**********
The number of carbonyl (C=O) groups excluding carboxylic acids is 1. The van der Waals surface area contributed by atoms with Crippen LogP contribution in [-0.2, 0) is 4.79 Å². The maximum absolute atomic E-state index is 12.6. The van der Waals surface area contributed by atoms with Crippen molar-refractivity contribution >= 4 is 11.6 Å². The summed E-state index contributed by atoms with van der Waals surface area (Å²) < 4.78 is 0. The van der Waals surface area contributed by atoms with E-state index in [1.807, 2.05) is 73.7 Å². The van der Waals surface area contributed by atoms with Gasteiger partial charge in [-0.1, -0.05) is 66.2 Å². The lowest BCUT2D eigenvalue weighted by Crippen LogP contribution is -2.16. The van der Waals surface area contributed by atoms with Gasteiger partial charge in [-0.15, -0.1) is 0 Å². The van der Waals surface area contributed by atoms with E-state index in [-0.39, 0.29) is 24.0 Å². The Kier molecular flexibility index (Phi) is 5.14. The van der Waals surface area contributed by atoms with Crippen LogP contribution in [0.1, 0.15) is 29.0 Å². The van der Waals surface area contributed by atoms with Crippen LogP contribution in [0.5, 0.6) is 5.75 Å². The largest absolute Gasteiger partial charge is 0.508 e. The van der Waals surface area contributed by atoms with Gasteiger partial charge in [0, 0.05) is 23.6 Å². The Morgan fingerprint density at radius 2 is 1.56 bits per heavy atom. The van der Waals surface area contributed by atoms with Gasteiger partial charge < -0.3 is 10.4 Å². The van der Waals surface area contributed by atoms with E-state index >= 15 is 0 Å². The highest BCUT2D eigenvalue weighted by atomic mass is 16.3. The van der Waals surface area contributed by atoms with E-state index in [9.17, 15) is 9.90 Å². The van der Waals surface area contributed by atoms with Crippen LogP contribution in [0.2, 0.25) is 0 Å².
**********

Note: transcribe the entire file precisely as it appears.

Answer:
The number of carbonyl (C=O) groups excluding carboxylic acids is 1. The van der Waals surface area contributed by atoms with Crippen LogP contribution in [-0.2, 0) is 4.79 Å². The maximum absolute atomic E-state index is 12.6. The van der Waals surface area contributed by atoms with Crippen molar-refractivity contribution >= 4 is 11.6 Å². The summed E-state index contributed by atoms with van der Waals surface area (Å²) < 4.78 is 0. The van der Waals surface area contributed by atoms with E-state index in [1.807, 2.05) is 73.7 Å². The van der Waals surface area contributed by atoms with Gasteiger partial charge in [-0.1, -0.05) is 66.2 Å². The lowest BCUT2D eigenvalue weighted by Crippen LogP contribution is -2.16. The van der Waals surface area contributed by atoms with Gasteiger partial charge in [-0.15, -0.1) is 0 Å². The van der Waals surface area contributed by atoms with E-state index in [-0.39, 0.29) is 24.0 Å². The Kier molecular flexibility index (Phi) is 5.14. The van der Waals surface area contributed by atoms with Crippen LogP contribution in [0.1, 0.15) is 29.0 Å². The van der Waals surface area contributed by atoms with Crippen LogP contribution in [0.5, 0.6) is 5.75 Å². The largest absolute Gasteiger partial charge is 0.508 e. The van der Waals surface area contributed by atoms with Gasteiger partial charge in [0, 0.05) is 23.6 Å². The Morgan fingerprint density at radius 2 is 1.56 bits per heavy atom. The van der Waals surface area contributed by atoms with Gasteiger partial charge < -0.3 is 10.4 Å². The van der Waals surface area contributed by atoms with E-state index >= 15 is 0 Å². The highest BCUT2D eigenvalue weighted by atomic mass is 16.3. The van der Waals surface area contributed by atoms with E-state index in [9.17, 15) is 9.90 Å². The van der Waals surface area contributed by atoms with Crippen LogP contribution in [0.2, 0.25) is 0 Å².